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Indiana Pacers 2015-16 Player Review: Lavoy Allen was the product of his circumstances

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Lavoy Allen's net rating extremes tell the tale of Indiana's season-long identity crisis.

Steve Mitchell-USA TODAY Sports

Lavoy Allen only played 10 percent of his total minutes this season without another big by his side, per NBA Wowy. Due to his relative lack of playing time at the center position, his team-best net rating (6.9) during the regular season can loosely be used as a measuring stick for Indiana's two opposing styles of play.

With Allen next to Ian Mahinmi, the Pacers failed to meet Bird's uptempo criterion by averaging six fewer possessions per 48 minutes than with C.J. Miles playing the role of stretch-four, but the slowed pace did not result in scoring fewer points and the defense, at least temporarily (more on this later), improved substantially.

Allen's nearly exclusive presence in traditional lineups indicates that his high on-court impact should be interpreted as more reflective of the team's level of comfort with the style with which they were better accustomed than his own productivity.

How did Lavoy Allen impress:

Another reason why Allen was the team's regular season Net Rating King is because he rebounded 11 percent of Indiana's missed shots when he was on the floor and converted 62.7 percent of his putbacks, placing him in the 70th percentile league-wide. Considering how challenging it was for the Blue & Gold's 22nd ranked offense to score points, Allen's ability to generate extra possessions should not be overlooked.

Arguably, the 27-year-old power forward found his best fit when he was earning regular minutes in the second-unit alongside Jordan Hill. Indiana put up 107.1 points per 100 possessions with the Hill-Allen frontcourt tandem on the floor, making them the highest scoring two-man lineup of which Allen was a part this season (minimum 650 minutes played). The duo, though not particularly adept at defending against spread lineups, was able to get the better of opposing bench lineups by generating extra possessions and finishing defensive possessions with rebounds.

How did Lavoy Allen disappoint:

There was a reason head coach Frank Vogel replaced Lavoy Allen in the starting lineup with Myles Turner 45 games into the season. Whereas both players struggled to defend against opposing stretch shooters, Turner, who shot above 50 percent from the field during the month of February, was better equipped than Allen to provide the team with offense where his defense lagged.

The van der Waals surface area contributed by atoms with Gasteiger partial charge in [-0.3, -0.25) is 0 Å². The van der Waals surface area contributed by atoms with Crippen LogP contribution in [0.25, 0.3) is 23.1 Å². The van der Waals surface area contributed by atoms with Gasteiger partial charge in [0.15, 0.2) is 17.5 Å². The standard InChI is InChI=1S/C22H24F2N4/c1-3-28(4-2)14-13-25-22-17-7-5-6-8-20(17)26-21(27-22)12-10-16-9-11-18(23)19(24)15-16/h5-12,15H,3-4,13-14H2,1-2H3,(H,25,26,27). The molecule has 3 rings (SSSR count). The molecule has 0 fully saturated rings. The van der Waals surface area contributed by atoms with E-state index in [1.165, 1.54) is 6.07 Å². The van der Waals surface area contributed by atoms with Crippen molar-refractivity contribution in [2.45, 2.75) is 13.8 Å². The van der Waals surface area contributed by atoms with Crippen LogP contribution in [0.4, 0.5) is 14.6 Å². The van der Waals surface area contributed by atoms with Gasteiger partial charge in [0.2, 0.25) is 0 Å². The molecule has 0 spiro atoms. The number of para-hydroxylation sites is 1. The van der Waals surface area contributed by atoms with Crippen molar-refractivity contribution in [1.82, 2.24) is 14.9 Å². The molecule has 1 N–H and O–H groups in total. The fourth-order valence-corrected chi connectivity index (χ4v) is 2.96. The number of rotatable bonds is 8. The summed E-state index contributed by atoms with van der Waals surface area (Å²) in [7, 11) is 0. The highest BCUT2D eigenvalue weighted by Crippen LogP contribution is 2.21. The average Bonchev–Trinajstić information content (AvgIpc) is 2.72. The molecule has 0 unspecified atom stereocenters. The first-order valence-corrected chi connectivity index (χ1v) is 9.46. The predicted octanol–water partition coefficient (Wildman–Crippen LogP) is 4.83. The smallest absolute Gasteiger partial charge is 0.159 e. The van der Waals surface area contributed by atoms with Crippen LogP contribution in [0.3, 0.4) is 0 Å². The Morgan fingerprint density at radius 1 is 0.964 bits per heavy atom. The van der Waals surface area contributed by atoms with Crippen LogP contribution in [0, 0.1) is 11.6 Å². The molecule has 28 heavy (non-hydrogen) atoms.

After earning key wins against the Atlanta Hawks, San Antonio Spurs, and Oklahoma City Thunder while continuing to be picked apart by spread lineups when Solomon Hill was not on the floor, Vogel decided to revisit that which had already proven not to work in order to fortify the speed of the bench.

With Lavoy Allen back in the starting power forward position, opponents looked to victimize him in pick-and-pop situations early and often. For instance, take a look at this play from Indiana's final meeting with the Cleveland Cavaliers in April. Lavoy Allen lacks the the foot speed necessary to recover back to Kevin Love behind the three-point line after attempting to slow down Kyrie Irving in the paint.

It wasn't until Love had scored his fourteenth point in the first quarter that head coach Frank Vogel replaced Allen with the more agile Solomon Hill.

"When Kevin Love got hot in the first half, Lavoy (Allen) was doing a good job; but, to guard his pick-and-rolls with Kyrie (Irving), it's a lot of chasing," Vogel admitted. "And Lavoy wasn't doing a bad job, but it just is that Solo (Solomon Hill) was a better match-up in that situation. So, when he got hot early, we decided to just be proactive in the second half and take that away right away."

These tough covers continued in the playoffs, as Allen also struggled to find his shot both from mid-range (33%) and the restricted area (33%). Unable to contribute on defense or offense, the 27-year-old's season-long positive net rating (6.9) bottomed out during the post-season (-25.4).

The Pacers were 35.4 points per 100 possessions worse with Lavoy Allen on the floor compared to when he was on the bench during their seven-game series with the Toronto Raptors largely because he was ill-equipped to play the role for which either Myles Turner or Solomon Hill was far better suited to fill.

What's next for Lavoy Allen?

In the same way Allen's replacement of C.J. Miles in the starting lineup helped the Pacers rediscover their comfort zone, his later reinsertion in that five-man unit took him out of his own.

Moving forward, it would be in Lavoy Allen's best interest if he was no longer called upon to play the role of the team's metaphorical band-aid, haphazardly used to stop the bleeding of roster flaws. Because limitations aside, Allen's up-and-down season was largely the product of his circumstances.

More Player Reviews:

Shayne Whittington was a trouper

Ty Lawson should have been an insurance policy

Rakeem Christmas still has a lot to prove

Jordan Hill's role was never defined

Solomon Hill became too good to re-sign

C.J. Miles reflected the disconnect between Larry Bird and Frank Vogel

Joe Young oozes confidence

Ian Mahinmi earned his keep